According to Health Canada, the main route of exposure to acrylonitrile for the general population is indoor air, followed by ambient air. Exposure is expected to be higher near industrial point sources.
Children may be exposed to higher levels than adults. This may be due to their lung surface to body weight ratio, lower excretion rates, and because concentrations may be higher closer to the ground (acrylonitrile is heavier than air).[2,40]
In Canada, the two major sources of acrylonitrile released into the environment are the organic chemical industry (97.4%) and municipal wastewater treatment facilities (2.6%).[2,36] During the 1990s, most acrylonitrile releases reported to the NPRI were from synthetic rubber manufacturers, although this sector voluntarily decreased their emissions by 66% between 1994 and 1999, primarily because one company controlled its fugitive emissions.
In 2003, under CEPA 1999, notice was published in the Canadian Gazette requiring the synthetic rubber industry to prepare and implement Pollution Prevention Plans to reduce acrylonitrile emissions to the lowest achievable levels. Emissions from plastic manufacture, however, have risen substantially since 2000, such that total emissions in 2006 were over four times the emissions in 2000.
Tobacco smoke contributes to indoor air levels of acrylonitrile. In 1990, the ATSDR speculated that cigarette smoking would no longer be a major source of exposure since acrylonitrile use as a fumigant on stored tobacco crops had been discontinued. Recent studies, however, report that acrylonitrile is emitted directly from cigarettes, and that tobacco smoke is a significant source of acrylonitrile in indoor air. Levels of acrylonitrile may remain elevated for several hours after smoking has ceased.
In the past, vehicle exhaust was also a source of acrylonitrile. With the improved catalysts in engines today, little if any acrylonitrile is expected to enter the environment in this way.
There is limited data to assess exposure to acrylonitrile via food. Health Canada reports that the packaging is not currently extensively used in Canada in cases where food is in direct contact.
The sale of food containing acrylonitrile is prohibited under the Food and Drug Act. Acrylonitrile has not been detected above trace amounts in Canadian ambient surface water or drinking water.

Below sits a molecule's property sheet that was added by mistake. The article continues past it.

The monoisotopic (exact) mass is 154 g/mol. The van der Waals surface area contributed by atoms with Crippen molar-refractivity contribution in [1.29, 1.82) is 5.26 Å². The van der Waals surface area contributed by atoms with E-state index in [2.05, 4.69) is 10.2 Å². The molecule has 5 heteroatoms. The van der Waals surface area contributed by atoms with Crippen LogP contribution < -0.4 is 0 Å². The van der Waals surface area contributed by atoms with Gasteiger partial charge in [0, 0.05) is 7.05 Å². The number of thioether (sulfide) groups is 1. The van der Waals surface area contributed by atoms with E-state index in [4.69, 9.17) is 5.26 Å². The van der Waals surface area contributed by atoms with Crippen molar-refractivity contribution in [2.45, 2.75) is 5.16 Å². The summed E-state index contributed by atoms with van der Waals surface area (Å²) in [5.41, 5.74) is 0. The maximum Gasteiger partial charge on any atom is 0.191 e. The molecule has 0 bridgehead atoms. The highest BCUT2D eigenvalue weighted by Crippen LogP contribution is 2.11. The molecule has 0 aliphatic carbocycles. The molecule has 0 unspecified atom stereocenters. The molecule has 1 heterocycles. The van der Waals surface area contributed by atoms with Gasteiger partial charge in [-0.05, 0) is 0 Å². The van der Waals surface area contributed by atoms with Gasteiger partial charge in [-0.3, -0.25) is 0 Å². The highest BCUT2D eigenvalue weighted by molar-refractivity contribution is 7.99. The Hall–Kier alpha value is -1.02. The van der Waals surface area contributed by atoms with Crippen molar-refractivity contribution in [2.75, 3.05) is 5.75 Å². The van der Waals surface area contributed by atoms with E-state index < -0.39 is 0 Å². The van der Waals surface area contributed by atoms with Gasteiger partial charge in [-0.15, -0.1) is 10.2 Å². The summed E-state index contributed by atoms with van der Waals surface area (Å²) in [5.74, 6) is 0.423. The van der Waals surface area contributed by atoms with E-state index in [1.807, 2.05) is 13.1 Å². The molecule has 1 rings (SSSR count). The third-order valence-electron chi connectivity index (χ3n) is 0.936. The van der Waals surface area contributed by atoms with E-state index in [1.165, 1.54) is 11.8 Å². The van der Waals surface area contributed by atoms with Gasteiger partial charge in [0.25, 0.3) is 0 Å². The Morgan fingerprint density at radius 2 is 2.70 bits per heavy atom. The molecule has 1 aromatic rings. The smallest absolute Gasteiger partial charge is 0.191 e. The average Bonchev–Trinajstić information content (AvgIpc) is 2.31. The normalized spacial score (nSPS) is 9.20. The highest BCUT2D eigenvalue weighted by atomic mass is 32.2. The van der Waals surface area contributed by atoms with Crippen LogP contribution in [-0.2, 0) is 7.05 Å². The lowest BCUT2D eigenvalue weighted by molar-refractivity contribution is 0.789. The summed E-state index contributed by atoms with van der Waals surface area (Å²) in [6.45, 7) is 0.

Searches of Environment Canada’s National Pollutant Release Inventory (NPRI) and the US Household Products Database yielded the following results on current potential for exposure to acrylonitrile in Canada:
NPRI and US Household Products Database
|Substance name: ‘acrylonitrile’|
|Released into Environment||6.5 t||Plastic product manufacturing
Paint, coating and adhesive manufacturing
Other chemical product manufacturing
|Disposed of||1.4 t|
|Sent to off-site recycling||None|
|US Household Products 2016|
|Search Term||Quantity||Product Type|
|‘acrylonitrile’||6||Sealant (3); Spackle (3)|
|‘acrylonitrile polymer’||1||Auto defogger (1)|
|‘acrylonitrile copolymer’||10||Olay® (9) and Gillette® (1) body washes|
|‘ABS copolymer’||4||cement (4)|
t = tonne
Occupational Exposures Overview
Inhalation and dermal contact are the most important routes of occupational exposure.
CAREX Canada estimates that 5,900 Canadians are exposed to acrylonitrile in the workplace. The largest industrial groups exposed are plastic product manufacturing, followed by rubber product and motor vehicle parts manufacturing. Occupations that are most exposed to acrylonitrile include plastic processing machine operators, rubber processing machine operators, and plastic products assemblers and finishers.
A risk assessment by the EU summarized European occupational exposure data and identified the highest mean exposures in fibre production, although they were still ≤ 1 ppm. Further exposures can occur during industrial processes such as burning synthetic polymers, working with glues and adhesives, and firefighting. Firefighters may be exposed to acrylonitrile because the chemical can be released from burning plastics. However, acrylonitrile is very flammable itself and is likely to burn off in a fire, producing hydrogen cyanide, another very toxic gas.
For more information, see the occupational exposure estimate for acrylonitrile.